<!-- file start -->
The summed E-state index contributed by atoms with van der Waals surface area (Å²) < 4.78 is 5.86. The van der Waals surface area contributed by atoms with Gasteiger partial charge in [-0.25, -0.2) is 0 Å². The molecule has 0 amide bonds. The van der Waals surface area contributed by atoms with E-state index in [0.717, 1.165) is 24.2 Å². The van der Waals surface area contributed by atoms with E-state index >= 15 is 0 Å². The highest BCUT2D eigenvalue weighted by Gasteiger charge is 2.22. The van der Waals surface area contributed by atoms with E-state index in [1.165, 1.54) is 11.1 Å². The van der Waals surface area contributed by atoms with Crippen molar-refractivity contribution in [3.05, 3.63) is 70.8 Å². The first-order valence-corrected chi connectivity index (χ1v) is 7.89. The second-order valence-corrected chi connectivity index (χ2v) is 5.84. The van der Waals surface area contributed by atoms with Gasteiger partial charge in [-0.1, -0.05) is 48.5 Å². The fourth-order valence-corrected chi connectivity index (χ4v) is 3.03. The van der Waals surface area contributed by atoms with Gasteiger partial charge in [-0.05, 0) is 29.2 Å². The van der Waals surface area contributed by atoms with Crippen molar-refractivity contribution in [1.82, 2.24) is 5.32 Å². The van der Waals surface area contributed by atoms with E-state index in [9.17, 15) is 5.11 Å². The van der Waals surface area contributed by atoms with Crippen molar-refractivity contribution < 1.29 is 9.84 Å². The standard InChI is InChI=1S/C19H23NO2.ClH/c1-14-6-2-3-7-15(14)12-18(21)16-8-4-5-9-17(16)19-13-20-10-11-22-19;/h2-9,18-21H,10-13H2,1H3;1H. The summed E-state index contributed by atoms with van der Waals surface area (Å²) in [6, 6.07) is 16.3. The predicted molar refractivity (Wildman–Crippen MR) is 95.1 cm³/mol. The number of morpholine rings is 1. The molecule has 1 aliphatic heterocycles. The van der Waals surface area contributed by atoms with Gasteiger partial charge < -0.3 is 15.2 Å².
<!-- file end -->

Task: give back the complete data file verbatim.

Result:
The summed E-state index contributed by atoms with van der Waals surface area (Å²) < 4.78 is 5.86. The van der Waals surface area contributed by atoms with Gasteiger partial charge in [-0.25, -0.2) is 0 Å². The molecule has 0 amide bonds. The van der Waals surface area contributed by atoms with E-state index in [0.717, 1.165) is 24.2 Å². The van der Waals surface area contributed by atoms with E-state index >= 15 is 0 Å². The highest BCUT2D eigenvalue weighted by Gasteiger charge is 2.22. The van der Waals surface area contributed by atoms with E-state index in [1.165, 1.54) is 11.1 Å². The van der Waals surface area contributed by atoms with Crippen molar-refractivity contribution in [3.05, 3.63) is 70.8 Å². The first-order valence-corrected chi connectivity index (χ1v) is 7.89. The second-order valence-corrected chi connectivity index (χ2v) is 5.84. The van der Waals surface area contributed by atoms with Gasteiger partial charge in [-0.1, -0.05) is 48.5 Å². The fourth-order valence-corrected chi connectivity index (χ4v) is 3.03. The van der Waals surface area contributed by atoms with Gasteiger partial charge in [-0.05, 0) is 29.2 Å². The van der Waals surface area contributed by atoms with Crippen molar-refractivity contribution in [1.82, 2.24) is 5.32 Å². The van der Waals surface area contributed by atoms with E-state index in [9.17, 15) is 5.11 Å². The van der Waals surface area contributed by atoms with Crippen molar-refractivity contribution < 1.29 is 9.84 Å². The standard InChI is InChI=1S/C19H23NO2.ClH/c1-14-6-2-3-7-15(14)12-18(21)16-8-4-5-9-17(16)19-13-20-10-11-22-19;/h2-9,18-21H,10-13H2,1H3;1H. The summed E-state index contributed by atoms with van der Waals surface area (Å²) in [6, 6.07) is 16.3. The predicted molar refractivity (Wildman–Crippen MR) is 95.1 cm³/mol. The number of morpholine rings is 1. The molecule has 1 aliphatic heterocycles. The van der Waals surface area contributed by atoms with Gasteiger partial charge < -0.3 is 15.2 Å².